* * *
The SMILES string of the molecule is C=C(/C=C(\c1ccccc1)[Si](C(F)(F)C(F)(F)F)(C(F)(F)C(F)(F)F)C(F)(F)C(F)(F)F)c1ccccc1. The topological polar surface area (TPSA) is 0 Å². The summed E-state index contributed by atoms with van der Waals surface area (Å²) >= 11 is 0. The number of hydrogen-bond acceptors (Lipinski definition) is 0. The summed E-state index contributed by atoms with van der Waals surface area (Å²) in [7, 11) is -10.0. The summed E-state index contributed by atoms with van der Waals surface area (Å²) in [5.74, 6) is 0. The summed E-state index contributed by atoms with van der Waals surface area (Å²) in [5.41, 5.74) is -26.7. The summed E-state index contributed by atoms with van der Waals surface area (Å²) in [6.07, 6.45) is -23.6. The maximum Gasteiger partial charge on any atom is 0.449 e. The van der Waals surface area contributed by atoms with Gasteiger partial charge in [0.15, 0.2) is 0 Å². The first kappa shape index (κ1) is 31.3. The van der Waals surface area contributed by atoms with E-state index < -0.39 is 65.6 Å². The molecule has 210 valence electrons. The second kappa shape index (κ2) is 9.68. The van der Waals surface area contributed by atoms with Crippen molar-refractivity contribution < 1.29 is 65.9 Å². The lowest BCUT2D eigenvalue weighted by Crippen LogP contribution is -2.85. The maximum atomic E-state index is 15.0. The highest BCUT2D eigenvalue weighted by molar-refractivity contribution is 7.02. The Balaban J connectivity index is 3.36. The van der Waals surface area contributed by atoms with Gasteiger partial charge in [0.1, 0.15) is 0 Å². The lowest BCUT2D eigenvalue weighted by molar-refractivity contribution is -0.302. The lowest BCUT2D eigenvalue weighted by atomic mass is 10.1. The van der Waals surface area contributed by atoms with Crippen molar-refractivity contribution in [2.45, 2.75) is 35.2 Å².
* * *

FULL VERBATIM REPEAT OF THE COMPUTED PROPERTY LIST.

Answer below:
The SMILES string of the molecule is C=C(/C=C(\c1ccccc1)[Si](C(F)(F)C(F)(F)F)(C(F)(F)C(F)(F)F)C(F)(F)C(F)(F)F)c1ccccc1. The topological polar surface area (TPSA) is 0 Å². The summed E-state index contributed by atoms with van der Waals surface area (Å²) >= 11 is 0. The number of hydrogen-bond acceptors (Lipinski definition) is 0. The summed E-state index contributed by atoms with van der Waals surface area (Å²) in [7, 11) is -10.0. The summed E-state index contributed by atoms with van der Waals surface area (Å²) in [5.74, 6) is 0. The summed E-state index contributed by atoms with van der Waals surface area (Å²) in [5.41, 5.74) is -26.7. The summed E-state index contributed by atoms with van der Waals surface area (Å²) in [6.07, 6.45) is -23.6. The maximum Gasteiger partial charge on any atom is 0.449 e. The van der Waals surface area contributed by atoms with Gasteiger partial charge in [0.15, 0.2) is 0 Å². The first kappa shape index (κ1) is 31.3. The van der Waals surface area contributed by atoms with E-state index < -0.39 is 65.6 Å². The molecule has 210 valence electrons. The second kappa shape index (κ2) is 9.68. The van der Waals surface area contributed by atoms with Crippen molar-refractivity contribution < 1.29 is 65.9 Å². The lowest BCUT2D eigenvalue weighted by Crippen LogP contribution is -2.85. The maximum atomic E-state index is 15.0. The highest BCUT2D eigenvalue weighted by molar-refractivity contribution is 7.02. The Balaban J connectivity index is 3.36. The van der Waals surface area contributed by atoms with Gasteiger partial charge in [0.1, 0.15) is 0 Å². The lowest BCUT2D eigenvalue weighted by molar-refractivity contribution is -0.302. The lowest BCUT2D eigenvalue weighted by atomic mass is 10.1. The van der Waals surface area contributed by atoms with Crippen molar-refractivity contribution in [2.45, 2.75) is 35.2 Å².